Combination of chemotherapy with BRAF inhibitors effective in treating metastatic melanoma : Study

Combination of chemotherapy with BRAF inhibitors effective in treating metastatic melanoma : Study
Combining BRAF oncogene inhibitors and chemotherapy may be a very effective strategy for fighting metastatic melanoma, finds a new study published in the journal Oncogene.

The study was conducted by researchers from the Hospital del Mar Medical Research Institute (IMIM), Hospital del Mar, and the CIBER Cancer (CIBERONC), in collaboration with the Bellvitge Medical Research Institute (ICO-IDIBELL).

The study analysed the effect of combining the two types of treatment in cases of malignant melanoma. In the previous studies, these researchers had demonstrated the efficacy of blocking BRAF oncogene expression to reduce the ability of colon and rectal cancer cells to repair after chemotherapy treatment. The researchers tested the two treatments both separately and together in mice and in tumour cells in vitro. The combination of the two approaches proved to be superior in all trials after one week of treatment.

“We have demonstrated the therapeutic potential of combining the two treatments to eradicate cancer cells. This strategy not only prevents the appearance of resistance to one of the approaches, but also offers a new therapeutic perspective for patients with mutations affecting the BRAF oncogene,” explained Dr Lluis Espinosa, a researcher at the IMIM-Hospital del Mar and CIBERONC, and author of the study.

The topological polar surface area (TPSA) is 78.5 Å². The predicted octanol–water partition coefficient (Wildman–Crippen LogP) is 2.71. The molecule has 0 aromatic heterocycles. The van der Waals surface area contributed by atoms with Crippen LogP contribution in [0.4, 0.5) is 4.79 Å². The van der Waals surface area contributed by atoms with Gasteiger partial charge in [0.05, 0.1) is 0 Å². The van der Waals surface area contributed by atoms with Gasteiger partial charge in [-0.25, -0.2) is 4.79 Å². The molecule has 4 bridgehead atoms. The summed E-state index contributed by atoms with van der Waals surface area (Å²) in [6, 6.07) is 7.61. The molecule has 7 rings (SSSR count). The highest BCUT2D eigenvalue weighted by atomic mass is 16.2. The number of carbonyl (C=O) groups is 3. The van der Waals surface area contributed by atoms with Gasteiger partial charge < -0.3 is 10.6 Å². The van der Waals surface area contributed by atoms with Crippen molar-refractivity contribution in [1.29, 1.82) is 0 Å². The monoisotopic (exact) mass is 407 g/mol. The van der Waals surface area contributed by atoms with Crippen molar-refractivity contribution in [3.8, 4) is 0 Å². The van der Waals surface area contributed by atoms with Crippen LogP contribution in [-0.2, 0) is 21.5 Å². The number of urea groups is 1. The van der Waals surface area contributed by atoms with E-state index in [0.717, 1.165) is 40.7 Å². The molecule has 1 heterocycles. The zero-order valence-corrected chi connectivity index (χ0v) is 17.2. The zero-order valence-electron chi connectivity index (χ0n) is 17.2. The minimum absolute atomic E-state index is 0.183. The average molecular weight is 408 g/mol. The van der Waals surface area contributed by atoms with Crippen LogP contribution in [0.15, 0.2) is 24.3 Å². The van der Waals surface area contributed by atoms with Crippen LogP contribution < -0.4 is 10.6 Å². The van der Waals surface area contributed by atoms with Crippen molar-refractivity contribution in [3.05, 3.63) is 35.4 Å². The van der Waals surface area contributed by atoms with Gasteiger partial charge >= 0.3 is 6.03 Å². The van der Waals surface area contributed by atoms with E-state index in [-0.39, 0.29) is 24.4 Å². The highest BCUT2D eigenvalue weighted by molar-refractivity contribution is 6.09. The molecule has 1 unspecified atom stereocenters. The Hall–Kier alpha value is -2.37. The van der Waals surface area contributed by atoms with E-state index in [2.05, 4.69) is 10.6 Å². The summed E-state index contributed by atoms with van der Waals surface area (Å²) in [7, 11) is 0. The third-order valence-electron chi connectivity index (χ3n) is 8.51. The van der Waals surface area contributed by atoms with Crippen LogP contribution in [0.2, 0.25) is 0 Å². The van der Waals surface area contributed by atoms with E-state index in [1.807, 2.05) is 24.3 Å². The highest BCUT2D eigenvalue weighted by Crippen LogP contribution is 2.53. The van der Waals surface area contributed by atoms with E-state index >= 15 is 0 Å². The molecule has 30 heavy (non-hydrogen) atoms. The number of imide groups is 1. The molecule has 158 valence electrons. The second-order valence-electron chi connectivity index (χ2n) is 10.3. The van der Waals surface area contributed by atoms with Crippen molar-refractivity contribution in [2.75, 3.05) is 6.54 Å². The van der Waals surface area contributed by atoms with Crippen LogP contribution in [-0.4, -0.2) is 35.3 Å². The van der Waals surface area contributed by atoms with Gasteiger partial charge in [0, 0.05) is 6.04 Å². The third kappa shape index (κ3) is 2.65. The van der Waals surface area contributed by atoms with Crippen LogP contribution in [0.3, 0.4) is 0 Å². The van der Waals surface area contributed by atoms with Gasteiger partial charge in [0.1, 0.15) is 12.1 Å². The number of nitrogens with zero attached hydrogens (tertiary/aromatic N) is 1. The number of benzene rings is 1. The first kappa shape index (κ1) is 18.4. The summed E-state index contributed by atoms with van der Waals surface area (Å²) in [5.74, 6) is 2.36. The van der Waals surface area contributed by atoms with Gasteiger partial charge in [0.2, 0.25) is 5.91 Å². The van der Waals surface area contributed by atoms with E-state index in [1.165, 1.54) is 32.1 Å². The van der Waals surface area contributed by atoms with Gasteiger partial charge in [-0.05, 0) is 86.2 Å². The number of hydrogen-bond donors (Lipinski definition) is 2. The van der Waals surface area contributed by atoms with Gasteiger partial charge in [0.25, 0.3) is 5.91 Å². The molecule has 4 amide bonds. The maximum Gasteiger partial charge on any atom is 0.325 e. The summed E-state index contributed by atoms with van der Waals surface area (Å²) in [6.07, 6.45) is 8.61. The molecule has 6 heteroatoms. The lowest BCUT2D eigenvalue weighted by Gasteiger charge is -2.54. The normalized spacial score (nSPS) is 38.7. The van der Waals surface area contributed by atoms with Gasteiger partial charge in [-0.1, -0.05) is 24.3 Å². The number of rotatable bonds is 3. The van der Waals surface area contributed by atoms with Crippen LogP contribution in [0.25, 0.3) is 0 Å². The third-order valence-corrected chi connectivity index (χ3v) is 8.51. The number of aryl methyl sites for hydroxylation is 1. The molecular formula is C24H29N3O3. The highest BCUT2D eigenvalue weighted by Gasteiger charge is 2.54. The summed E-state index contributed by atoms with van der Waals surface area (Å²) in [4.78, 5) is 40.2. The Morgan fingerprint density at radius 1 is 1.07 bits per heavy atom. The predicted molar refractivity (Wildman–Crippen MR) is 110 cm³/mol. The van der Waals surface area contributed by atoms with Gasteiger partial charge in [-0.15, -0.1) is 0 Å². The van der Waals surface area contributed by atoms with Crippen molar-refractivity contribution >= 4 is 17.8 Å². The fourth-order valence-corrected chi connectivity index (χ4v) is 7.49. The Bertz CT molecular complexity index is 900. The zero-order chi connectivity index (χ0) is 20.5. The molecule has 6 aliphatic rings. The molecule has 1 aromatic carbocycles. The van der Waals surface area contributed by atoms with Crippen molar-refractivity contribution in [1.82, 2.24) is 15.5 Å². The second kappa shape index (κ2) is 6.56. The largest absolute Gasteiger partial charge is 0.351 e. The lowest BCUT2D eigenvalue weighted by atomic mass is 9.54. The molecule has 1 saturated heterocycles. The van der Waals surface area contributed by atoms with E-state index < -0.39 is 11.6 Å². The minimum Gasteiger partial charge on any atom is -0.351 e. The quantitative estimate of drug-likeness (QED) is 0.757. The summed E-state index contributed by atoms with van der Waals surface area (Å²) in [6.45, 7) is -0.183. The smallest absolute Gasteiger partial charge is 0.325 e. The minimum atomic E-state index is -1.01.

The study also indicates that chemotherapy administered at low doses helps reduce its toxicity.  When combined with the standard treatment with BRAF inhibitor the combination therapy can have an enormous effect on the progression of metastatic melanoma. Furthermore, the benefits were maintained after the end of treatment. Because the combined treatment eliminates tumour cells rather than stopping their growth, it would also avoid lengthy treatments and the possible development of resistance.

By combining low-dose chemotherapy, which has very low toxicity, with BRAF inhibitors, we damage the cell’s DNA with the chemotherapy while at the same time we prevent the cell from repairing itself thanks to the BRAF inhibitors. This not only enhances the effect of each of the treatments, but it might make the effect irreversible,” commented Dr Fernando Gallardo, head of the dermatology department and author of the study.

One of the main problems encountered with BRAF inhibitor treatment, the gold standard approach to this disease, is that the cancer cells re-grow and become resistant to this therapy, as the inhibitor only stops them, and does not eliminate them. The possibility of using this in combination with chemotherapy could eliminate the problem of certain resistance and relapse.